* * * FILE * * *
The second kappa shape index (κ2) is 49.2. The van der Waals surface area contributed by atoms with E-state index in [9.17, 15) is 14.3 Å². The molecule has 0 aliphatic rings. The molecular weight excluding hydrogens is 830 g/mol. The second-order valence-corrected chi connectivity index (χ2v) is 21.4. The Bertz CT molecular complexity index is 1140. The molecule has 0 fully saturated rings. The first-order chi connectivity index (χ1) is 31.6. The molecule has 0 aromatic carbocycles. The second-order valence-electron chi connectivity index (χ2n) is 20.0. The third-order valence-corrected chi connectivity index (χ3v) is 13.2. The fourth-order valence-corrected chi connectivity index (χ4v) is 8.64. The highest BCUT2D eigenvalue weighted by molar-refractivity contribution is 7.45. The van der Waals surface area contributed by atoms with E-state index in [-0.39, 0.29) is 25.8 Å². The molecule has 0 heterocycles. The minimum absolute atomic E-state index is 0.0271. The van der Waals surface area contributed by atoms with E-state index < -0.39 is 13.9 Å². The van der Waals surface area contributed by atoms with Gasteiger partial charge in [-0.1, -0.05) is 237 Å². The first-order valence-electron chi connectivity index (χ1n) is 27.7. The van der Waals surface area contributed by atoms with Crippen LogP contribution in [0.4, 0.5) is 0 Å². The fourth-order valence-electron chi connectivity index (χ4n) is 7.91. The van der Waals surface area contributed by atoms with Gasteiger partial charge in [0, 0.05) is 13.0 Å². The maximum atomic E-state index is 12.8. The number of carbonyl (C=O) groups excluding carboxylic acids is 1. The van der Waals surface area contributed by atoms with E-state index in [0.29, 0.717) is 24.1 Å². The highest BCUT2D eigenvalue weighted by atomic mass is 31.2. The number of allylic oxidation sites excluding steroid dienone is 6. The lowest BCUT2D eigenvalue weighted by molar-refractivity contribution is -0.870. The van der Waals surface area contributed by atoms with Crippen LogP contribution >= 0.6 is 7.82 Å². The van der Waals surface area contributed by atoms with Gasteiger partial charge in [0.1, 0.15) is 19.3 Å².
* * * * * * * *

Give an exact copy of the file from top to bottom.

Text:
The second kappa shape index (κ2) is 49.2. The van der Waals surface area contributed by atoms with E-state index in [9.17, 15) is 14.3 Å². The molecule has 0 aliphatic rings. The molecular weight excluding hydrogens is 830 g/mol. The second-order valence-corrected chi connectivity index (χ2v) is 21.4. The Bertz CT molecular complexity index is 1140. The molecule has 0 fully saturated rings. The first-order chi connectivity index (χ1) is 31.6. The molecule has 0 aromatic carbocycles. The second-order valence-electron chi connectivity index (χ2n) is 20.0. The third-order valence-corrected chi connectivity index (χ3v) is 13.2. The fourth-order valence-corrected chi connectivity index (χ4v) is 8.64. The highest BCUT2D eigenvalue weighted by molar-refractivity contribution is 7.45. The van der Waals surface area contributed by atoms with E-state index in [-0.39, 0.29) is 25.8 Å². The molecule has 0 heterocycles. The minimum absolute atomic E-state index is 0.0271. The van der Waals surface area contributed by atoms with E-state index < -0.39 is 13.9 Å². The van der Waals surface area contributed by atoms with Gasteiger partial charge in [-0.1, -0.05) is 237 Å². The first-order valence-electron chi connectivity index (χ1n) is 27.7. The van der Waals surface area contributed by atoms with Crippen LogP contribution in [0.4, 0.5) is 0 Å². The fourth-order valence-electron chi connectivity index (χ4n) is 7.91. The van der Waals surface area contributed by atoms with Gasteiger partial charge in [0, 0.05) is 13.0 Å². The maximum atomic E-state index is 12.8. The number of carbonyl (C=O) groups excluding carboxylic acids is 1. The van der Waals surface area contributed by atoms with E-state index in [0.29, 0.717) is 24.1 Å². The highest BCUT2D eigenvalue weighted by atomic mass is 31.2. The number of allylic oxidation sites excluding steroid dienone is 6. The lowest BCUT2D eigenvalue weighted by molar-refractivity contribution is -0.870. The van der Waals surface area contributed by atoms with Crippen LogP contribution >= 0.6 is 7.82 Å². The van der Waals surface area contributed by atoms with Gasteiger partial charge in [0.1, 0.15) is 19.3 Å².